Almond and stone fruit growers reduce OP, increase pyrethroid use in dormant sprays
Frank G. Zalom
Authors AffiliationsL. Epstein is Associate Professor, Department of Plant Pathology, UC Davis; S. Bassein is Statistician, Data Analysis and Presentation, Berkeley; F.G. Zalom is Director, UC Statewide IPM Project, and Entomologist, Department of Entomology, UC Davis. The authors thank Larry Wilhoit and Edward Morgan for providing the California Department of Pesticide Regulation's Pesticide Use Report computer files, and Janet C. Broome of UC SAREP for helpful discussions. Funding was provided by the UC Statewide IPM Project.
Hilgardia 54(6):14-19. DOI:10.3733/ca.v054n06p14. November 2000.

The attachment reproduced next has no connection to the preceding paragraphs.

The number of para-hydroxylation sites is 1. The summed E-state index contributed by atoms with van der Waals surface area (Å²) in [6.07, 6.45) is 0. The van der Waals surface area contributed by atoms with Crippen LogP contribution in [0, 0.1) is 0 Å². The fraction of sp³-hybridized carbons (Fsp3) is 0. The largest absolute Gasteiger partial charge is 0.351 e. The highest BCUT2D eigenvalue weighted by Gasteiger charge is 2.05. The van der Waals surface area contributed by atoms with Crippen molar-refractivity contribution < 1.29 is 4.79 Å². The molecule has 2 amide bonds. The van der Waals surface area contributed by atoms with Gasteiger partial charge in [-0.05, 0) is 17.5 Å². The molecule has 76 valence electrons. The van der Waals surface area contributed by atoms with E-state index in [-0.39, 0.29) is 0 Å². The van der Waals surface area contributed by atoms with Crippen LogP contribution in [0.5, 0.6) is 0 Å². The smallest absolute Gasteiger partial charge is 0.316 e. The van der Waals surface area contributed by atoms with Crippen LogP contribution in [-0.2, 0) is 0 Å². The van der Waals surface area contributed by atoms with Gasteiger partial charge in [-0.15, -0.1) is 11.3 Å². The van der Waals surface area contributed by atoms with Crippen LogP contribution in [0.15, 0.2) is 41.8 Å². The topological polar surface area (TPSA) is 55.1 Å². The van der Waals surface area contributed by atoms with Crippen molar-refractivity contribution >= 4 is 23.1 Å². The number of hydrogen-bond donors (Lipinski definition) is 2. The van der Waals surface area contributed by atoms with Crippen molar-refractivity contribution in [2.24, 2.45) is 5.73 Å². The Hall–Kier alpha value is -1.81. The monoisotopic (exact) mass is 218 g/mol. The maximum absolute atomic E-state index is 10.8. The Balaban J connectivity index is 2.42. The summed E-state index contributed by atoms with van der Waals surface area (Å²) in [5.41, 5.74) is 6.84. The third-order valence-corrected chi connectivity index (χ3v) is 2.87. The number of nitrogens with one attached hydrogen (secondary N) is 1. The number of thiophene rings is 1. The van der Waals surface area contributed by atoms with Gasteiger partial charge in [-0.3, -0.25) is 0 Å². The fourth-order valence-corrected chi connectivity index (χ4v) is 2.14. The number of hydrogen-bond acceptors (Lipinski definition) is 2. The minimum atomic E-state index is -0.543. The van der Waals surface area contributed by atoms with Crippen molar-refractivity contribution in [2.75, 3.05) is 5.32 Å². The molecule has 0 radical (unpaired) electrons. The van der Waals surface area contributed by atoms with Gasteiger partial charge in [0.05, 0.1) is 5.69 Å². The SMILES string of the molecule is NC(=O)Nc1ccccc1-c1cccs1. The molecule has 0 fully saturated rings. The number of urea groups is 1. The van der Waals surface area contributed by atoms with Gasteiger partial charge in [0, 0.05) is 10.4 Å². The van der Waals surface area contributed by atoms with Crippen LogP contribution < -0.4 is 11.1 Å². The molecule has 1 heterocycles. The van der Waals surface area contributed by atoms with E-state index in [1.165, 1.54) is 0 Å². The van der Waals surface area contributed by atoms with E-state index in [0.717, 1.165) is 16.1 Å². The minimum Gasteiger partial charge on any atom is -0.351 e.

Growers and pesticide applicators in California are legally required to file pesticide use reports with details about every application to commercial crops. We used the individual applicator records to document a decline in the use of organophosphate pesticides (OP) on almond and stone fruit orchards during the rainy season in California, a time period in which the trees are dormant. The decline is important because dormant applications are a major source of surface water contamination and the Federal Clean Water Act mandates a reduction in movement of OPs into surface water. However, the decline in use of OPs has been accompanied by an increase in use of pyrethroid pesticides, particularly in stone fruit orchards. Additional implementation of “reduced-risk” integrated pest management practices could further reduce use of dormant applications of OPs and pyrethroids on almonds and stone fruit orchards.
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